Key privacy concepts - generally available publication


The Key Privacy Concepts guidelines explain important words and phrases used in the Information Privacy Act 2009 (Qld) (IP Act). They are intended to assist in the interpretation and application of the privacy principles in the IP Act. 

Generally available publication

Schedule 1, section 7(a) of the IP Act provides that the privacy principles do not apply to a generally available publication. However, agencies collecting personal information for inclusion in what will become a generally available publication are still subject to IPPs 1-3 and NPP 1.

It is important to remember that only the personal information contained in the generally available publication is exempt from the privacy principles. If additional information is added to it, or it is linked to other personal information, a new set of personal information will effectively have been created. This new personal information will no longer be the same personal information contained in the generally available publication, which means it will be subject to the privacy principles. 

References to a 'generally available publication'

  • IPP 1
  • IPP 2(1)
  • IPP 3
  • Schedule 1, Section 7(a)

Meaning of 'generally available publication'

A generally available publication is a publication that is, or is to be made, generally available to the public, however it is published. A publication includes a book, magazine or newspaper, but a generally available publication is not limited to these. It is irrelevant whether there is a fee payable for access to the publication.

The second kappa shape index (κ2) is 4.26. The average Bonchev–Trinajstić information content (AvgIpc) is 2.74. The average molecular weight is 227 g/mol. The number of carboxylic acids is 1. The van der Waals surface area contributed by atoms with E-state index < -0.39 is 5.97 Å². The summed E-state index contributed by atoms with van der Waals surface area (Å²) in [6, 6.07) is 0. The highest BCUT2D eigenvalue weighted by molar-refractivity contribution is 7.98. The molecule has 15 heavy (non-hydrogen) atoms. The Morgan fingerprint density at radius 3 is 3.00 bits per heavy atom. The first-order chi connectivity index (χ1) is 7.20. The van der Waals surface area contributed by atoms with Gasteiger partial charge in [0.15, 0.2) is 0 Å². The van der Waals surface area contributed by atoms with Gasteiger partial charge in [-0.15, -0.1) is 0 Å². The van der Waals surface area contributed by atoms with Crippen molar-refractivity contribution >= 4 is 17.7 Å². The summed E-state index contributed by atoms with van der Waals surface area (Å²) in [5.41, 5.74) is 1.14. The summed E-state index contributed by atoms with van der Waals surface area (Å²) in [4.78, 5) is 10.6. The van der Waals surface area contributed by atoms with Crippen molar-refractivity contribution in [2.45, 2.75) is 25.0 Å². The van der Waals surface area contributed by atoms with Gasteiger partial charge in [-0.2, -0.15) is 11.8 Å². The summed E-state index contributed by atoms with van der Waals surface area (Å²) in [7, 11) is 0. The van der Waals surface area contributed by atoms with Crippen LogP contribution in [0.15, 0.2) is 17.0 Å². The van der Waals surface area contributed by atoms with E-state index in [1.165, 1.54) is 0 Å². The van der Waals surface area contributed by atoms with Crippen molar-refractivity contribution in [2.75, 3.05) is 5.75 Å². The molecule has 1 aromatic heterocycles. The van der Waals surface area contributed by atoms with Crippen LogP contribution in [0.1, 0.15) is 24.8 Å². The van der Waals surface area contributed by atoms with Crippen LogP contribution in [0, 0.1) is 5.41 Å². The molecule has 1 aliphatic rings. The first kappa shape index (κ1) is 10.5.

A generally available publication includes information that:

  • is available on the internet
  • is available for purchase from a government agency
  • is contained in a model publication scheme, disclosure log, or an agency’s published reports
  • appears in a newspaper or magazine.

The primary criterion is that it is available to all equally, without having to establish standing or a special interest, with no limitations placed on its use or disclosure (apart from general copyright restrictions). For example, a report available on a website, a newspaper article or in a government gazette would constitute a generally available publication, as anyone may access them for any reason, but a birth certificate would not, one must demonstrate a sufficient interest in order to buy a copy. 

Documents released to a person under the repealed Freedom of Information Act 1992 (Qld), the Right to Information Act 2009 (Qld) or the IP Act would not constitute a generally available publication. However, information released on the web under the Model Publication Scheme or in a Disclosure Log would.


When dealing with personal information contained in a generally available publication, consideration should be given to the form in which it is available. Information contained in a published hard copy magazine, while it is a generally available publication, is protected to a certain extent. If the information is reproduced in, for example, an electronic format and placed on the internet, it is far more accessible and easily reused.

Current as at: July 19, 2013